Trivia question for Nov-18-2011

Posted on Nov 18, 2011 in Trivia

Carter found the way these guys can camouflage themselves interesting so he wanted to make this bird his trivia for the day.  These birds forage in soft soil in thickets, usually well hidden from sight. They mainly eat earthworms, but also insects and their larvae, freshwater molluscs and some plant seeds. Because they rely on probing into the ground to find food, they are vulnerable to cold winter weather when the ground remains frozen. During the cold British winter of 1962-3, these starving birds were found feeding in urban areas and some were even forced to eat bird seed.

These birds are crepuscular (most active at dawn and dusk) and rarely active during the day unless flushed, when they fly off with a whirring wing noise. The flight is somewhat owl- or bat-like; they fly fast and direct while migrating or crossing open country, but fly erratically with twisting and fluttering once in woodland. They are usually solitary and migrate singly, but may congregate when weather or geographical conditions force them to do so.

So here are Carter’s questions: Tell us what this bird is called and tell us what they do to get predators away from their nest? Also, tell us how many of the newborn die before they are 1-year old?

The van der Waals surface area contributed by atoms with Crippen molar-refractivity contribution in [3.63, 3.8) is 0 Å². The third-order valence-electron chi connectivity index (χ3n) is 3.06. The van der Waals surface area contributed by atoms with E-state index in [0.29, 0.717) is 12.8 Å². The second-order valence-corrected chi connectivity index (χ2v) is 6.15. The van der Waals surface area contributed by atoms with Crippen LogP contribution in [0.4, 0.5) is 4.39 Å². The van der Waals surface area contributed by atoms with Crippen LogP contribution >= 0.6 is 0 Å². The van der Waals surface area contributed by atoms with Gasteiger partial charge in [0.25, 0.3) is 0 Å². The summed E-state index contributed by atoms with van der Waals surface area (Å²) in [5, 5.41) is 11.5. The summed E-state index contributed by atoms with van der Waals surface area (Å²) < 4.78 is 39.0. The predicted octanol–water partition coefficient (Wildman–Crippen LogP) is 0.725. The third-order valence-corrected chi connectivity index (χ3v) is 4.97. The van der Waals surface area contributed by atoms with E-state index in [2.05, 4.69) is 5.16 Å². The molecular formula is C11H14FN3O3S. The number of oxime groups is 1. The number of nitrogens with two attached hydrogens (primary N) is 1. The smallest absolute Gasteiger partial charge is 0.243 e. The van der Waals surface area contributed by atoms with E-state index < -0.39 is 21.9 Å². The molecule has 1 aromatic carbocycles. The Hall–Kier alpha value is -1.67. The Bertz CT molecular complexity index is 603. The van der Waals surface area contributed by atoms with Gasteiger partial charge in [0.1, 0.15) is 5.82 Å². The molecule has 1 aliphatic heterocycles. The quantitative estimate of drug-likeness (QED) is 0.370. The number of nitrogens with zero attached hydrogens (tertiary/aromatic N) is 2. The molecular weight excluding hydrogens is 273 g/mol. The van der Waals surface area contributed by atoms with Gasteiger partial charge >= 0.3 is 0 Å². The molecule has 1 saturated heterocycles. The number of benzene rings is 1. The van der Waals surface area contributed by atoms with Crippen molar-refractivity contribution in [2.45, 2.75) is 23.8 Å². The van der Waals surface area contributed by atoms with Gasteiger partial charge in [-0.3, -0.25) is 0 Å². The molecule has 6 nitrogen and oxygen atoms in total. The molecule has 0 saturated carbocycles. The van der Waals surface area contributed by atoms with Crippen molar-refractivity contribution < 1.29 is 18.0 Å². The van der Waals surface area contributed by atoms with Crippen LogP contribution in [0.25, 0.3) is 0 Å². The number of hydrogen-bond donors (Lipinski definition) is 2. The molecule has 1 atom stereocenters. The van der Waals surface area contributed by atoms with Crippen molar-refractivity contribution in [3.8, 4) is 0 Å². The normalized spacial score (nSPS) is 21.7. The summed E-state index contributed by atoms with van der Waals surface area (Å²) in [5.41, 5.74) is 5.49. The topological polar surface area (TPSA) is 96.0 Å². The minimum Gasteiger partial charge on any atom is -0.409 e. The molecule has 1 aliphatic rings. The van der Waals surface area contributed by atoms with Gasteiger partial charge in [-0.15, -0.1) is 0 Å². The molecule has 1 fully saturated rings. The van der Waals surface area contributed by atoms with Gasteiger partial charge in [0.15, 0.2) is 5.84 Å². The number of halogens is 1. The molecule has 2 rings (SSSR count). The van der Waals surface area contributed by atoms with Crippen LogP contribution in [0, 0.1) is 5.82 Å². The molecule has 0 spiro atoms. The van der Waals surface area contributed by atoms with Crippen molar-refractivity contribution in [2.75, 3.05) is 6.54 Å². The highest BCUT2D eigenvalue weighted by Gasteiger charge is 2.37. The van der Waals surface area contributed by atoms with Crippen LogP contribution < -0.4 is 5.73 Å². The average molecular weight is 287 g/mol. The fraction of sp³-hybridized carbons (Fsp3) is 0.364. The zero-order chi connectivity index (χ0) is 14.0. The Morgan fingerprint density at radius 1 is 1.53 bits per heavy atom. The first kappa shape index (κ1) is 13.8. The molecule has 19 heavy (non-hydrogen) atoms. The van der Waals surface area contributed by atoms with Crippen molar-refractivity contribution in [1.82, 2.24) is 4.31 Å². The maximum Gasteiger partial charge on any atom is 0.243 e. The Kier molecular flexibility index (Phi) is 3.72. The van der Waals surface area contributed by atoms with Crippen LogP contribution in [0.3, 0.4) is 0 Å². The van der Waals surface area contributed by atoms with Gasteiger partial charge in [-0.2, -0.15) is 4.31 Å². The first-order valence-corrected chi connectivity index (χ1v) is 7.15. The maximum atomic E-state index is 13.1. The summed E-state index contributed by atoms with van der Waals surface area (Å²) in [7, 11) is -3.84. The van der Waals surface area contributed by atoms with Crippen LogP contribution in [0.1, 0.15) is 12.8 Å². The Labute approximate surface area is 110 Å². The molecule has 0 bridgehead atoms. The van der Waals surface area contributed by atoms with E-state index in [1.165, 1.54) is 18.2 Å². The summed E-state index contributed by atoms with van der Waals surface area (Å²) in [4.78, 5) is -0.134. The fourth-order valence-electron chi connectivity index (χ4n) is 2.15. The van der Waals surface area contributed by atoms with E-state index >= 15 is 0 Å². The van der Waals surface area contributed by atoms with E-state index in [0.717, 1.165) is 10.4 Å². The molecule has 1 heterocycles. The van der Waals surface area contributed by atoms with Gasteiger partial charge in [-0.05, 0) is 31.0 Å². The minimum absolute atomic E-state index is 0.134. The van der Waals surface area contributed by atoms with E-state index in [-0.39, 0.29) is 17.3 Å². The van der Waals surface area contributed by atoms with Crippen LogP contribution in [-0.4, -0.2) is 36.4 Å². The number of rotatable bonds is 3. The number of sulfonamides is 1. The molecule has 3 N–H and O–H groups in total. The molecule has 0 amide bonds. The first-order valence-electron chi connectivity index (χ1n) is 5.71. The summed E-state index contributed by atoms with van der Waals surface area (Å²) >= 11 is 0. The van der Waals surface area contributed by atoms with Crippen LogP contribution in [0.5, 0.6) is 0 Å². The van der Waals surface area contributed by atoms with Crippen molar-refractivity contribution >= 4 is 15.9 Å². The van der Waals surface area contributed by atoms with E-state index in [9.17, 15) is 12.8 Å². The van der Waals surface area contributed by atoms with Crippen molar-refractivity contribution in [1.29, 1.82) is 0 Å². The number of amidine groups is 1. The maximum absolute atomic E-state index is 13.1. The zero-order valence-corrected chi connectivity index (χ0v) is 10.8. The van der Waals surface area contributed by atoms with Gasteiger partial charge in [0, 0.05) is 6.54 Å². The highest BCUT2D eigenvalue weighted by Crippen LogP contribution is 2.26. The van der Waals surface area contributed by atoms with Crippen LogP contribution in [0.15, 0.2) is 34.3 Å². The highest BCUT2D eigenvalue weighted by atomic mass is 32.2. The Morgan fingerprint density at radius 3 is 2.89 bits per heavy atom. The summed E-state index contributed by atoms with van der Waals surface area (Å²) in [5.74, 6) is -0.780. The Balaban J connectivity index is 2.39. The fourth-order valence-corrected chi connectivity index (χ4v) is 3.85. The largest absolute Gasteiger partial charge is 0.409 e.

Good Luck 😉


Congratulations goes out this time to one of Olivia and Carter’s classmates Marleena Tamminen from Peachtree City GA for being the first with the correct answer. The hard to see bird we featured is the Eurasian Woodcock. The Eurasian Woodcock, is a medium-small wading bird found in temperate and subarctic Eurasia. It has cryptic camouflage to suit its woodland habitat, with reddish-brown upper-parts and buff-colored underparts. Its eyes are set far back on its head to give it 360-degree vision and it probes in the ground for food with its long, sensitive bill, making it vulnerable to cold weather when the ground remains frozen.

And as Marleena pointed out, the female feigns injury to lead the predator away from the nest.  And unfortunately, more than half of all woodcocks die before they are a year old.  In parts of northern Europe, as many as three-quarters of those that hatch die within the first few months.

Here’s and interesting fact:  In the United Kingdom, the early arrival of migrant Woodcock in autumn was said to mean a good harvest, especially if they stayed until spring. It used to be thought that Eurasian Woodcock flew to the moon during the months when they were not seen and the first full moon in November, when large numbers arrive on the British coast, is sometimes described as the ‘woodcock moon.  Here is more on these cool birds: Eurasian Woodcock

Thanks for playing along 😉